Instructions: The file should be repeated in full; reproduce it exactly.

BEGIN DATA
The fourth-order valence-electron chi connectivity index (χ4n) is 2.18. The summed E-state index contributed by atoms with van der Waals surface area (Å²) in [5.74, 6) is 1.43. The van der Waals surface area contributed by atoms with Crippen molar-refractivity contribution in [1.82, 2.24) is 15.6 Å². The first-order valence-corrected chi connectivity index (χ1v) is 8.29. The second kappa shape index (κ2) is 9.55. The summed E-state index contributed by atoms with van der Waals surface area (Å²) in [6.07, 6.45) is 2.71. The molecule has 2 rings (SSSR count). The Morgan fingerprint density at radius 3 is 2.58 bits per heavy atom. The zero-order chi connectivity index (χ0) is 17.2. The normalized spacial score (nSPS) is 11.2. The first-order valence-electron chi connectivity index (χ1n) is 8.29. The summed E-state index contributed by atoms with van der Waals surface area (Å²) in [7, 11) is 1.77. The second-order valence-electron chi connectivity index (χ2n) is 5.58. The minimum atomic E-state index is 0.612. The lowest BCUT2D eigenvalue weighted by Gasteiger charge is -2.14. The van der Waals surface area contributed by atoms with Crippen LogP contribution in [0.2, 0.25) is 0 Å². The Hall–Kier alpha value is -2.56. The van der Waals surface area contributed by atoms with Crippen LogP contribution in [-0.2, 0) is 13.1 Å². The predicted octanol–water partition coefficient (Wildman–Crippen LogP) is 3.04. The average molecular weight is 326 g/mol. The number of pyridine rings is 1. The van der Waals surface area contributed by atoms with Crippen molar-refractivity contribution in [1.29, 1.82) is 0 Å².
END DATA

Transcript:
The fourth-order valence-electron chi connectivity index (χ4n) is 2.18. The summed E-state index contributed by atoms with van der Waals surface area (Å²) in [5.74, 6) is 1.43. The van der Waals surface area contributed by atoms with Crippen molar-refractivity contribution in [1.82, 2.24) is 15.6 Å². The first-order valence-corrected chi connectivity index (χ1v) is 8.29. The second kappa shape index (κ2) is 9.55. The summed E-state index contributed by atoms with van der Waals surface area (Å²) in [6.07, 6.45) is 2.71. The molecule has 2 rings (SSSR count). The Morgan fingerprint density at radius 3 is 2.58 bits per heavy atom. The zero-order chi connectivity index (χ0) is 17.2. The normalized spacial score (nSPS) is 11.2. The first-order valence-electron chi connectivity index (χ1n) is 8.29. The summed E-state index contributed by atoms with van der Waals surface area (Å²) in [7, 11) is 1.77. The second-order valence-electron chi connectivity index (χ2n) is 5.58. The minimum atomic E-state index is 0.612. The lowest BCUT2D eigenvalue weighted by Gasteiger charge is -2.14. The van der Waals surface area contributed by atoms with Crippen LogP contribution in [0.2, 0.25) is 0 Å². The Hall–Kier alpha value is -2.56. The van der Waals surface area contributed by atoms with Crippen LogP contribution in [-0.2, 0) is 13.1 Å². The predicted octanol–water partition coefficient (Wildman–Crippen LogP) is 3.04. The average molecular weight is 326 g/mol. The number of pyridine rings is 1. The van der Waals surface area contributed by atoms with Crippen molar-refractivity contribution in [1.29, 1.82) is 0 Å².